The major goals I intend to achieve during my graduate program in the UoE include:

  • Development of skills in collaborative research and communication;
  • Attainment of  hands on experience in the use of molecular tools in plant stress biology;
  • Advancement of my independent research skills in Plant Science;
  • Refinement of my teaching skills to face the dynamism in academia;
  • Investigation of possible interaction between biotic and abiotic stress in plants in order to develop economically viable strategy for Integrated Pest Management and
  • Learning the best practice in scientific communications and outreach activities.

When applying to graduate school, my thoughts are organized into three major aspects: the school, program and the people. All three stand out as particularly distinguished in the graduate college of a research institution like the University of Eragon (UoE). I am interested in the School of Plant Science in UoE because:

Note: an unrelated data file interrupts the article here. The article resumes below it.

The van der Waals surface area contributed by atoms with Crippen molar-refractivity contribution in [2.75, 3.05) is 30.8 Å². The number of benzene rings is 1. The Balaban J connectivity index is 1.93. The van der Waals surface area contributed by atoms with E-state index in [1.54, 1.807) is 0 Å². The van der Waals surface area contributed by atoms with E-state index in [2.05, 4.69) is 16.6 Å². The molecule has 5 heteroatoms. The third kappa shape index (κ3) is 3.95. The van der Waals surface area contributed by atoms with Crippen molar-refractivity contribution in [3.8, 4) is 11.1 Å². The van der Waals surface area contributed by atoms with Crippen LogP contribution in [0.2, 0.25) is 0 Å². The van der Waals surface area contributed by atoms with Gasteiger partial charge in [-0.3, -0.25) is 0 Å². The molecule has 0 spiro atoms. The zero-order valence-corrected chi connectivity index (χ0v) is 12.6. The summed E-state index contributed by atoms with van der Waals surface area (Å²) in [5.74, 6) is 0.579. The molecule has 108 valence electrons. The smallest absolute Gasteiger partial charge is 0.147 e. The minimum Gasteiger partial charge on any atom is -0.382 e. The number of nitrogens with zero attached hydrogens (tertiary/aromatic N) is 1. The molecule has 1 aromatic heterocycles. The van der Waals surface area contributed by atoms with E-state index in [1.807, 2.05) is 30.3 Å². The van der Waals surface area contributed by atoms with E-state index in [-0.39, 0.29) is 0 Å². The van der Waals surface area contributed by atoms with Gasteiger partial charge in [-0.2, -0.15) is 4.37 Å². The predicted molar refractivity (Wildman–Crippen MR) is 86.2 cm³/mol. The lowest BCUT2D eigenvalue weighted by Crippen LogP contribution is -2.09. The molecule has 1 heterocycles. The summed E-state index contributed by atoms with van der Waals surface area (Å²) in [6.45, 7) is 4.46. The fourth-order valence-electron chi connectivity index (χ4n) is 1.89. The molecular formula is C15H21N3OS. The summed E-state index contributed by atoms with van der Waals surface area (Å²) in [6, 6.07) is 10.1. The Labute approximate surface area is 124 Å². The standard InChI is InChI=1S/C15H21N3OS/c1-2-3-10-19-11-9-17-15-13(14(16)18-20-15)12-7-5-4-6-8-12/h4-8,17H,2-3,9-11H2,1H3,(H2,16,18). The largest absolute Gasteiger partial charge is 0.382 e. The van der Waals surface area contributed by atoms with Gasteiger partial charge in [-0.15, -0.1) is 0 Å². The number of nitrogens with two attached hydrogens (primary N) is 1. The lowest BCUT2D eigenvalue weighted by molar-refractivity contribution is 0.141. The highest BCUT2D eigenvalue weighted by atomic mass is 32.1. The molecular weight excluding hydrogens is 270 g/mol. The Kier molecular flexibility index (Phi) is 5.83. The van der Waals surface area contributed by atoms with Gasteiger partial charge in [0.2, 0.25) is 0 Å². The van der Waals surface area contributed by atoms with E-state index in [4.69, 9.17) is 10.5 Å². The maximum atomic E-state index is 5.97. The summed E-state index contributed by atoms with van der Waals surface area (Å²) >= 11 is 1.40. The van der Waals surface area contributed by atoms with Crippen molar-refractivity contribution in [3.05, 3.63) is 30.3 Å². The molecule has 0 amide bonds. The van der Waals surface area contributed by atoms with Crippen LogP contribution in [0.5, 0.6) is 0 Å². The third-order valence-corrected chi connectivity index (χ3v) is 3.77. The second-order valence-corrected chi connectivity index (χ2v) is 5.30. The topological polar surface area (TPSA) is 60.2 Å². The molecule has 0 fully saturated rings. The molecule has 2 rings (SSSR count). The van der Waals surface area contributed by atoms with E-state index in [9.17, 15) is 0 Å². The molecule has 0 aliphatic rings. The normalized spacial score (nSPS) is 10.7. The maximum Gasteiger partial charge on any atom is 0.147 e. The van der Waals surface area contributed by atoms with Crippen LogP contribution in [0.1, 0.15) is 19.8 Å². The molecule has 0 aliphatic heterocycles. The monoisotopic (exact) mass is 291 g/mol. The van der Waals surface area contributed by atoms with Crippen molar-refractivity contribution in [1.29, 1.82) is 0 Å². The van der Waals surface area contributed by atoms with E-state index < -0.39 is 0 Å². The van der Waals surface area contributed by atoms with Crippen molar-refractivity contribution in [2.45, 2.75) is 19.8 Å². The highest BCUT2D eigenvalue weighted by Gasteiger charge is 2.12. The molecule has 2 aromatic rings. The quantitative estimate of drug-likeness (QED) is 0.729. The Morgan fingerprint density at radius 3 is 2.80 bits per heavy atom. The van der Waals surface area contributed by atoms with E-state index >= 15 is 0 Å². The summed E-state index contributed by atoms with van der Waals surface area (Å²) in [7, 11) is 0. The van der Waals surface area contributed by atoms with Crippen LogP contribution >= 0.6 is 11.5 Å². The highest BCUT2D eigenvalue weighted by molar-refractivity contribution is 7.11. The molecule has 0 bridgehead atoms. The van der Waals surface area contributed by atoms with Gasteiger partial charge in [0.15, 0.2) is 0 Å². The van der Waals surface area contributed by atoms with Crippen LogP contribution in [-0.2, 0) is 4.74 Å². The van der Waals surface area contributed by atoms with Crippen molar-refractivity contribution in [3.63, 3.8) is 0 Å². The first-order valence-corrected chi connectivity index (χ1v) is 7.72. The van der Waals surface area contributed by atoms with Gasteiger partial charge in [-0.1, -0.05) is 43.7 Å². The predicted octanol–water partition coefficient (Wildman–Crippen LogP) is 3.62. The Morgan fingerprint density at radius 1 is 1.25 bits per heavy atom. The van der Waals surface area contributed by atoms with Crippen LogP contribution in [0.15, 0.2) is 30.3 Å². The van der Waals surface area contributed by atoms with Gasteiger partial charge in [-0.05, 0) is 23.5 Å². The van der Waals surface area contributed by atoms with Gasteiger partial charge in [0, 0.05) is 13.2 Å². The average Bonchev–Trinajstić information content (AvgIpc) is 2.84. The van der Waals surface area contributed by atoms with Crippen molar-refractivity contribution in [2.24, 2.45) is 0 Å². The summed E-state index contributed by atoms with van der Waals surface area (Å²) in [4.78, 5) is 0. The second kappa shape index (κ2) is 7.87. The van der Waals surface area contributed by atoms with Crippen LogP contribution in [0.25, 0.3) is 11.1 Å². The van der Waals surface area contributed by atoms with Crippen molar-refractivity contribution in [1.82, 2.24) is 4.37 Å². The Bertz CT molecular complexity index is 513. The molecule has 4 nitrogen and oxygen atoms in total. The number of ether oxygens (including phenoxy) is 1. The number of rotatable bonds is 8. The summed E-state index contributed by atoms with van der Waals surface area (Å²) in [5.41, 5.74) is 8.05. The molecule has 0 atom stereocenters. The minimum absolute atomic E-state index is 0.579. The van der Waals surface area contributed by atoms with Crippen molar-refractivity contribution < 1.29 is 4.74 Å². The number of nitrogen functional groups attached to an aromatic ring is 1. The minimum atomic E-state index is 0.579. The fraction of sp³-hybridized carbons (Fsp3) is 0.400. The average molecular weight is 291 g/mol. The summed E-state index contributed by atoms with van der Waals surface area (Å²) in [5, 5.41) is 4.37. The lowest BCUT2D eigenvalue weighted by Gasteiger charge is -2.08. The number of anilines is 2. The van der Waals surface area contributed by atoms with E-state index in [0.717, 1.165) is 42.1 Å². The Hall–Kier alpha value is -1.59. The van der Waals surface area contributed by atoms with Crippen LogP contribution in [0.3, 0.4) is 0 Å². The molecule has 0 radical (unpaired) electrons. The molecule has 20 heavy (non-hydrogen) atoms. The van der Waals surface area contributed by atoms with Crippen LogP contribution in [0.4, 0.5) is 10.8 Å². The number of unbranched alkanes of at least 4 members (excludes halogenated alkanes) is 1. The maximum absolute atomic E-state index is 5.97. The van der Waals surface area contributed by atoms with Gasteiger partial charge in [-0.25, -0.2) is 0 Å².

• Aside being one of the recognized strengths of UoE, it is the most active interdepartmental program for plant science research.
  • Being interdepartmental, the emphasis is on research collaboration.
  • The research focus of the School of Plant Science involves a mix of basic and applied approaches which foster a stimulating environment for graduate training.
  • Ultimately, graduate study is offered in a friendly, personal environment in which professors and peers support one’s ambition and pursuit of knowledge.